Will your savings generate enough cash?
There is no way of knowing what will happen to inflation, interest rates or returns on investments. Regarding the latter, most Financial Advisers would suggest investments are switched to less risky instruments so that although potential returns are less than they might have been, the risk of losing a significant portion and thus income is minimised. Obviously the later you take the pension, the smaller the lump sum, the more income you can generate elsewhere and being a little more frugal the bigger the monthly budget. Remember that often the ‘elderly’ get discounts at the theatre and cinema etc. – What’s wrong with going to the matinee or seeing the latest block buster on a wet Tuesday afternoon?
Will your savings last as long as you? (More in https://itsthetimeofyourlife.com/2019/07/29/taboo-3-money/ .)
As we live longer retirement plans we started decades ago may not have kept up. A healthy, upper-middle-class couple who are 65 today have a 43 percent chance that one or both partners will live to see 95 so savings need to be adjusted accordingly and assuming we will have failing health and some need for carers either at home or in a specialised facility this may well cost far more than we perceive. It’s well known that care-home costs are high, but research reveals that more than half of the population seriously underestimate just how expensive they can be with more than half coming up with a figure that fell well short of the average cost, so getting the right information is key.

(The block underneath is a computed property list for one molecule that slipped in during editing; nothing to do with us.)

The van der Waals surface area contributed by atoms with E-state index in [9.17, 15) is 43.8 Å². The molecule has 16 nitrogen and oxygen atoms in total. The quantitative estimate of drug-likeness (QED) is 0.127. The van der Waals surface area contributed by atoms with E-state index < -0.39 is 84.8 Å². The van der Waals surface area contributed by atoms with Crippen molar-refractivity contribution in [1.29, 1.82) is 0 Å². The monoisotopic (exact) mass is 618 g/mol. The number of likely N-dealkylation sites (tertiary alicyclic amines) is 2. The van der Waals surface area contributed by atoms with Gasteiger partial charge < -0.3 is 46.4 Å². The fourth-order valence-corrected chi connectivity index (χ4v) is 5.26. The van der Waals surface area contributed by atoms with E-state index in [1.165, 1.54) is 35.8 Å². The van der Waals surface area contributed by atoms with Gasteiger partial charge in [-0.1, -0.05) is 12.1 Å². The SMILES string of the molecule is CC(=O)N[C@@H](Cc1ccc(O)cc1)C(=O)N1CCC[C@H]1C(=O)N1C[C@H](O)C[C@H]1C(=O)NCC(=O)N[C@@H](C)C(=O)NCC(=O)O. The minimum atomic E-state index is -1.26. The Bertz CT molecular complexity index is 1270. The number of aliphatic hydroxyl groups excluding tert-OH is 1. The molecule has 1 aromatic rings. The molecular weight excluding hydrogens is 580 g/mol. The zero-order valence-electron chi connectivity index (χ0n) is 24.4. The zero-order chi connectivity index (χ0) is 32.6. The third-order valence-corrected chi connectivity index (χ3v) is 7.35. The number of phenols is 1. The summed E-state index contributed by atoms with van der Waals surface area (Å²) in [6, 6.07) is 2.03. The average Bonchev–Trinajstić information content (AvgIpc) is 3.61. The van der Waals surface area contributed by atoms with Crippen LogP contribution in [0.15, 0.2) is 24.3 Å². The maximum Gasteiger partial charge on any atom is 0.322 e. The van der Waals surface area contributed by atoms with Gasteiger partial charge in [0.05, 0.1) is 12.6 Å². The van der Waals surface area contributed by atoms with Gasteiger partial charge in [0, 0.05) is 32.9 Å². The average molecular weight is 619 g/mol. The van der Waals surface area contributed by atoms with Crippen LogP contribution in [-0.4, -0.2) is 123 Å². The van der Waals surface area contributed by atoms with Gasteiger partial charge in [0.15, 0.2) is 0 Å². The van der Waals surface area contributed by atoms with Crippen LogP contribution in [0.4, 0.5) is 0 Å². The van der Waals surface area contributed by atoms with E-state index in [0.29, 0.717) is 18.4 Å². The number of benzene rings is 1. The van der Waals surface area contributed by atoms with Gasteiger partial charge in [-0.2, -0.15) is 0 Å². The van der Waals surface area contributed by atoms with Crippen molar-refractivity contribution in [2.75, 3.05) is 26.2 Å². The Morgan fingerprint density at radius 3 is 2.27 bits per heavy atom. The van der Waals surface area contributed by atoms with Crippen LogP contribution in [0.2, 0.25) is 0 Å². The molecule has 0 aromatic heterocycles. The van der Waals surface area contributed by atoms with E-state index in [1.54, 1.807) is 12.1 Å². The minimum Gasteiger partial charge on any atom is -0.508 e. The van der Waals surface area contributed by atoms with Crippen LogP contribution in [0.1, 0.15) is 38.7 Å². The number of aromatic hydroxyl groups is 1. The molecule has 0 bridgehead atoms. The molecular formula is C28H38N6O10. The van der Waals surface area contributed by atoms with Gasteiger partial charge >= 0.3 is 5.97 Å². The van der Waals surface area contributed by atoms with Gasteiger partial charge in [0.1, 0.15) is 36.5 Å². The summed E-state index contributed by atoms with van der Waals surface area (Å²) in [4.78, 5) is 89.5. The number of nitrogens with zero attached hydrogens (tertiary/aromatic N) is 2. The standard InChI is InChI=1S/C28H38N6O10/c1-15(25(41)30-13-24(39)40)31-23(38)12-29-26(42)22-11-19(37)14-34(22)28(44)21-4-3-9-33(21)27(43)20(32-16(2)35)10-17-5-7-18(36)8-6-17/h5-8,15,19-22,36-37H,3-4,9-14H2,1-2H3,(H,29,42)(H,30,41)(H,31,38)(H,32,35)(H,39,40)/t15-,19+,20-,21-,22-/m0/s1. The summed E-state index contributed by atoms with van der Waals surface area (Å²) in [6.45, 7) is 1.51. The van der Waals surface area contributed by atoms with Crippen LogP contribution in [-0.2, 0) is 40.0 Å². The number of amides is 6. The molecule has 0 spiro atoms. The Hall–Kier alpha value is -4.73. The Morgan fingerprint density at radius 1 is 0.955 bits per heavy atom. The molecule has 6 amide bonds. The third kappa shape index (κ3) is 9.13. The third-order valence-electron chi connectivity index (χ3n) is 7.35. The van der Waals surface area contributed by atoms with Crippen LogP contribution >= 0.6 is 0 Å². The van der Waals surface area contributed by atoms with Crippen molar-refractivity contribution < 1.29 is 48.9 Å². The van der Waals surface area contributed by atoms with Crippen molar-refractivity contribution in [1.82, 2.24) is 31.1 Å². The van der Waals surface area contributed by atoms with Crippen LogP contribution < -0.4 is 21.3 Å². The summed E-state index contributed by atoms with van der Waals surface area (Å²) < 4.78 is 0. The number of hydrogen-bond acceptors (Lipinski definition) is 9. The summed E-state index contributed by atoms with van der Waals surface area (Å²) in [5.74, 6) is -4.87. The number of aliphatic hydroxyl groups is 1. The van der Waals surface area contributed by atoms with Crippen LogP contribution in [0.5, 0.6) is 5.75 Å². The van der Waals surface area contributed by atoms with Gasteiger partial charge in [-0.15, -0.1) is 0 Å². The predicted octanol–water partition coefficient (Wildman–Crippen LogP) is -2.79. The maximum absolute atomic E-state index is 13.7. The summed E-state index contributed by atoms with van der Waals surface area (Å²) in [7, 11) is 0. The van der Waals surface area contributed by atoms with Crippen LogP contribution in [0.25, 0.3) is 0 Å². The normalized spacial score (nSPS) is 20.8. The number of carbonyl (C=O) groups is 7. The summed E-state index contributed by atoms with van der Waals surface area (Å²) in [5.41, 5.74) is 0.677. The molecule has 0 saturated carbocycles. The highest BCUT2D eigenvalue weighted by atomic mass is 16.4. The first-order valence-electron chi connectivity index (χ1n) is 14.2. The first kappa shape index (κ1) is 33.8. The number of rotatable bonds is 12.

In short, sorry to disappoint but there is no simple rule of thumb or one size fits all calculator. The world out there is possibly a less predictable place to be as we age, as economies and health can never be predicted with any certainty. So, my advice? Yes, get a financial adviser to help you calculate the money but do remember that it’s not all about €$¥£’s – health, happiness and attitude to risk all count too as does the position you start from. Tomorrow is the first day of the rest of your TOYL!
Pension Income (More at https://itsthetimeofyourlife.com/2019/08/26/pensions-part-1/ and https://itsthetimeofyourlife.com/2019/09/23/pensions-part-2/)
MoneySavingExpert.com suggests as a rule of thumb for individuals that you take the age you start your pension and halve it. Put this % of your pre-tax salary aside each year until you retire. Make sure you include your employer’s contribution in that percentage. So, someone starting aged 32 should contribute 16% of their salary for the rest of their working life.
Certainly paying pensions to the retired for 30 – 40 years with the current system is impossible and many governments have made it mandatory that employees and employers have pension plans and contributions. These will have to start earlier, be a bigger proportion of income and be paid out much later in life.